USC professors team up with troubled teens to create graphic novel on AIDS prevention
By Megan Sexton, firstname.lastname@example.org, 803-777-1421
The young men sat at their desks in a S.C. Department of Juvenile Justice classroom, staring hard at the book each had just been handed.
The book, a 30-page graphic novel – a story told in pictures and words – was their creation. Its mission is to educate other teens about HIV and AIDS and prevent the spread of the disease.
“AIDS in the End Zone,” tells the fictional story of a high school football player who will do anything to get back his starting quarterback position – including trying to get his rival infected with HIV. Helping the students create the story are two University of South Carolina library and information science research professors and an illustrator. They worked with the teens to craft the story line, develop characters and tweak the dialogue. And now, six months later, the students were having a hard time believing the book was real.
“You’re authors,” USC assistant professor Karen Gavigan told the 15- to 19-year-old incarcerated students, as slight, proud smiles spread across several of their faces.
The book, which includes facts about HIV and AIDS woven into the graphic novel format, is more than the work of a summer school project. It’s a tool the USC researchers hope will go a long way toward improving understanding and stopping the spread of HIV among South Carolina’s youth. South Carolina ranks eighth in the nation for new HIV cases, while Columbia ranks sixth nationally among metropolitan areas. Young black men make up the highest at-risk group in the state.
“We wanted the book to be written by the target audience. It was important that it be written in the local vernacular. What can two middle-aged white women tell African-American teenagers?” said Kendra Albright, an associate professor in USC’s School of Library and Information Science. “This book is written by and for South Carolina teenagers.”
Gavigan and Albright, working with illustrator Sarah Petrulis, received a USC University-Community Initiative Research Award that allowed them to spend eight weeks meeting with the teens at DJJ to develop “AIDS in the End Zone.” In January, the researchers received a research grant from the national Association for Library and Information Science Education, which will allow them to expand the project with young adults at public libraries.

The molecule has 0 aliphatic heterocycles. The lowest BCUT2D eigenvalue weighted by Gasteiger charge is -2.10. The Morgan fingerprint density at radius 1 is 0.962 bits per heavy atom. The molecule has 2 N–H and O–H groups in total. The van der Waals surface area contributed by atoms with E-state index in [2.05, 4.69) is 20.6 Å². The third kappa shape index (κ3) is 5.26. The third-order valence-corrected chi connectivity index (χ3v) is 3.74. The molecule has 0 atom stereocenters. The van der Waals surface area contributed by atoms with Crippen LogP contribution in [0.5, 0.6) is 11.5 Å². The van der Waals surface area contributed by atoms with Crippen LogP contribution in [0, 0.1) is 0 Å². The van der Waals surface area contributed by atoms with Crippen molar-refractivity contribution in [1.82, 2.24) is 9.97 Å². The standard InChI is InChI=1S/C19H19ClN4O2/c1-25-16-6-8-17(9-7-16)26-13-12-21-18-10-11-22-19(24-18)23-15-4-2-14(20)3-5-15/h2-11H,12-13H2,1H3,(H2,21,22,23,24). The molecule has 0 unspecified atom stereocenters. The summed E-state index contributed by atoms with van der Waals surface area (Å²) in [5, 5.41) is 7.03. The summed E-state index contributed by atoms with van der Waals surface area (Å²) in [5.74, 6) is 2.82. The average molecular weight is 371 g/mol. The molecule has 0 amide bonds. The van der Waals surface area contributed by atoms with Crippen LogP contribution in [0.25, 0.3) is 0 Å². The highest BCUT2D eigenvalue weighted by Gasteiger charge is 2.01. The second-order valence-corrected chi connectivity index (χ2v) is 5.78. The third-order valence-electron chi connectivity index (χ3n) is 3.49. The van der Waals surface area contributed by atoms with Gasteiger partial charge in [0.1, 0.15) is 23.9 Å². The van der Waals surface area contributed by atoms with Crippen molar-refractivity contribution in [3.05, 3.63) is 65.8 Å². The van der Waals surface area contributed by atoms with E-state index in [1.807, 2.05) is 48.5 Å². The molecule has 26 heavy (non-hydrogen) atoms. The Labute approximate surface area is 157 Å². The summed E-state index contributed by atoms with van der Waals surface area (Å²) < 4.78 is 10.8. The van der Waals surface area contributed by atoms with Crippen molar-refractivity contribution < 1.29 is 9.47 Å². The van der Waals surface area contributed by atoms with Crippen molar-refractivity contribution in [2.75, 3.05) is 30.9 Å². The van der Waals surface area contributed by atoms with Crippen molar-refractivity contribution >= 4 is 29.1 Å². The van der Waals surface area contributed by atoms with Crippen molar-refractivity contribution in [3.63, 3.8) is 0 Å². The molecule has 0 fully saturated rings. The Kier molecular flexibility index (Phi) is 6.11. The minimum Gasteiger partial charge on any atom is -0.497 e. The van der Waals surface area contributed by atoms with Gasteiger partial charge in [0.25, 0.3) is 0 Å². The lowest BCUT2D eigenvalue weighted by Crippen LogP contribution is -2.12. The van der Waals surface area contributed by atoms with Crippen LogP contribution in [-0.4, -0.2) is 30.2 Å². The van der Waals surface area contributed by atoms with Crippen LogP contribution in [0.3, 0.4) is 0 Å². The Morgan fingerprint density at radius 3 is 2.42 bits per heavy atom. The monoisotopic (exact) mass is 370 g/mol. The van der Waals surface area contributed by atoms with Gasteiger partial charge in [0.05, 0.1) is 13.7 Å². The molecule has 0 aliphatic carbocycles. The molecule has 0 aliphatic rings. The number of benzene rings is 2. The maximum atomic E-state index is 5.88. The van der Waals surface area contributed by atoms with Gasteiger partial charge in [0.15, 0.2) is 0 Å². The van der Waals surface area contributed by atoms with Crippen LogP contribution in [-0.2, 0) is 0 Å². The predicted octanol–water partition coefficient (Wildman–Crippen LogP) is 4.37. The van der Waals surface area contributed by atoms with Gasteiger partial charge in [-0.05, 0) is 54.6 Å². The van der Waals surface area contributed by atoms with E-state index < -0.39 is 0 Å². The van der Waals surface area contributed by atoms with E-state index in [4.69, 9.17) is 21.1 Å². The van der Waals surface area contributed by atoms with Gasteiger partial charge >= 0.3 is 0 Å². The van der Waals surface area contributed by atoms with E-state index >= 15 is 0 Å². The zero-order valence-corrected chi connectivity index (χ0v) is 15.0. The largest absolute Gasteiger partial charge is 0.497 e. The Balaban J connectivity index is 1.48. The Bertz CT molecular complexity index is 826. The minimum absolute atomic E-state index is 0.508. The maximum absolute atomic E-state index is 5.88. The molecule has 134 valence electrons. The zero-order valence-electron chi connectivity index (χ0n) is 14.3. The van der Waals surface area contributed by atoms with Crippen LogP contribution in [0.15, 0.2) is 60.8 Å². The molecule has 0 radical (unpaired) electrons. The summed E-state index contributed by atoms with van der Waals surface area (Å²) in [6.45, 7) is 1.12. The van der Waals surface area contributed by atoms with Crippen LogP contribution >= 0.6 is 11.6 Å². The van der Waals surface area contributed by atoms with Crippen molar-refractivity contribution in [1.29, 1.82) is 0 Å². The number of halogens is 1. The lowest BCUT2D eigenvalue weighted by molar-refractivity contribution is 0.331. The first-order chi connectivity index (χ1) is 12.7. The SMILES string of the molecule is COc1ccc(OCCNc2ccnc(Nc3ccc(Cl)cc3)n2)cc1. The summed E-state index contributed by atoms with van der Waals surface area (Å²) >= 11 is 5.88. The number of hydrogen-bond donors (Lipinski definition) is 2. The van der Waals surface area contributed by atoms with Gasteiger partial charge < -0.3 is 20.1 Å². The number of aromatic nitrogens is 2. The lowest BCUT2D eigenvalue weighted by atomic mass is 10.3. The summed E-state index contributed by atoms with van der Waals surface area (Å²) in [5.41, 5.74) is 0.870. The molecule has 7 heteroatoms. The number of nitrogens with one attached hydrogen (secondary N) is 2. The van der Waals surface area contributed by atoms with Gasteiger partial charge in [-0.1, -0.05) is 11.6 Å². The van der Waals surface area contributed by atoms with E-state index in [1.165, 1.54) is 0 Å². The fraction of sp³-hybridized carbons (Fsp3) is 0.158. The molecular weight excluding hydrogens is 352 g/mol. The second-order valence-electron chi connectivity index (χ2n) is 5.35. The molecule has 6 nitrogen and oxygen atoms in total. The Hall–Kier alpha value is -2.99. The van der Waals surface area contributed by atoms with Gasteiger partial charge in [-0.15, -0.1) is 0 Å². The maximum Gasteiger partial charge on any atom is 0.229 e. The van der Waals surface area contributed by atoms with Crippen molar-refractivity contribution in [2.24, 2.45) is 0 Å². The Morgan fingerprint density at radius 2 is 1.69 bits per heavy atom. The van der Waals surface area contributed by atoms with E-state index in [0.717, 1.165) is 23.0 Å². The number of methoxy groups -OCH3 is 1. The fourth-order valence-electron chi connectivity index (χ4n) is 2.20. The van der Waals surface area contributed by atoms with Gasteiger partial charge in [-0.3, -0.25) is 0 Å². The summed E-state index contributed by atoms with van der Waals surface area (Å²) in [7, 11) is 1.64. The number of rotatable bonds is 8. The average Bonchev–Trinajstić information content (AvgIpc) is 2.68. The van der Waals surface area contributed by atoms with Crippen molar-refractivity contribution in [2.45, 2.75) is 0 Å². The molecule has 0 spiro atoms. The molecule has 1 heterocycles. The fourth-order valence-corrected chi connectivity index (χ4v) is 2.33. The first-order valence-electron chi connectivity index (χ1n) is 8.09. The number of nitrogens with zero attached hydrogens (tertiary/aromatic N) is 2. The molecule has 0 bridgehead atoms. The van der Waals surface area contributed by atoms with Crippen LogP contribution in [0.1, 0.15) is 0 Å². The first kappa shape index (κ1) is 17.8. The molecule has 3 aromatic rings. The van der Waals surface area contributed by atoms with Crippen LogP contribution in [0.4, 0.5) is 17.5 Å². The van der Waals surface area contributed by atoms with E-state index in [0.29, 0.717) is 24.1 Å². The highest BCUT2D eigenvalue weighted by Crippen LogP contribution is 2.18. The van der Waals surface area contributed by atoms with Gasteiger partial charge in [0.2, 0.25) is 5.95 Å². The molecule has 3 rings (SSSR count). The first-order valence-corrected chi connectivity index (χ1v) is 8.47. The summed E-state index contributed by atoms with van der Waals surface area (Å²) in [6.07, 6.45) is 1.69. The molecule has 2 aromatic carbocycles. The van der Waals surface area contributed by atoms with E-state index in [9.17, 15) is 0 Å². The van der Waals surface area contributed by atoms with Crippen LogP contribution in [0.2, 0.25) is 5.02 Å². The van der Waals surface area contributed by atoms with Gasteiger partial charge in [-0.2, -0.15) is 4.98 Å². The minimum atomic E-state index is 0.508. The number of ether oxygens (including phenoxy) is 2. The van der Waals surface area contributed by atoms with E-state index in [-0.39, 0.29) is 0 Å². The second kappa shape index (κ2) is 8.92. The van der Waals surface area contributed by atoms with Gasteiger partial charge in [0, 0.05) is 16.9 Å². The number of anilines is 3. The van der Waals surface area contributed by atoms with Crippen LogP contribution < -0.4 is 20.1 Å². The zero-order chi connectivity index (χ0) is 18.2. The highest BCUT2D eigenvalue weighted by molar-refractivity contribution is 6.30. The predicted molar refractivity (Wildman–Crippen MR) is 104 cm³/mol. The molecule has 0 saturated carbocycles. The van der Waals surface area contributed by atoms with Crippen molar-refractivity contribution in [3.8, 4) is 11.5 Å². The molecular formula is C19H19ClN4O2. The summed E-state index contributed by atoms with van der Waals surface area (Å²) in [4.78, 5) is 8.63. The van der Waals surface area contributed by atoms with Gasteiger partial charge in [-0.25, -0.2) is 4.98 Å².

The next step is working with the Richland County Public Library system to determine whether the book is successful in increasing teens’ understanding of HIV. The book includes information about HIV prevention, testing and treatment. Gavigan and Albright plan to survey teens before and after reading the book to see if their knowledge and understanding of the disease changes.
The two eventually want to test the book on students in at-risk schools, with the ultimate goal to take it nationally and internationally, with each book written in the culture and language of its audience.
“Youth are more inclined to read and retain information if it is in an engaging format – such as that of graphic novels – popular with their generation,” Gavigan said.
For the two researchers from USC’s School of Library and Information Science in the College of Mass Communications and Information Studies, the work has been some of the most rewarding of their careers.
Gavigan has conducted research on how graphic novels can be used to improve literacy, particularly among adolescent males. Albright has studied the information education and communication strategy used in AIDS prevention in Africa, with much of her work focusing on AIDS in Uganda.
The two weren’t sure what to expect when they started working with students at the DJJ school district in Columbia, where approximately 900 students in grades 4-12 attend class. All juveniles in the care of the DJJ attend school while they are detained or incarcerated.
“The experience with the guys was really the best part,” Albright said. “It was just a wonderful experience. These students were hungry to use their creativity. And the teachers there were just amazing.”
Gavigan agreed: “Meeting with these groups in the juvenile justice system was one of the most inspiring things I’ve ever done.”
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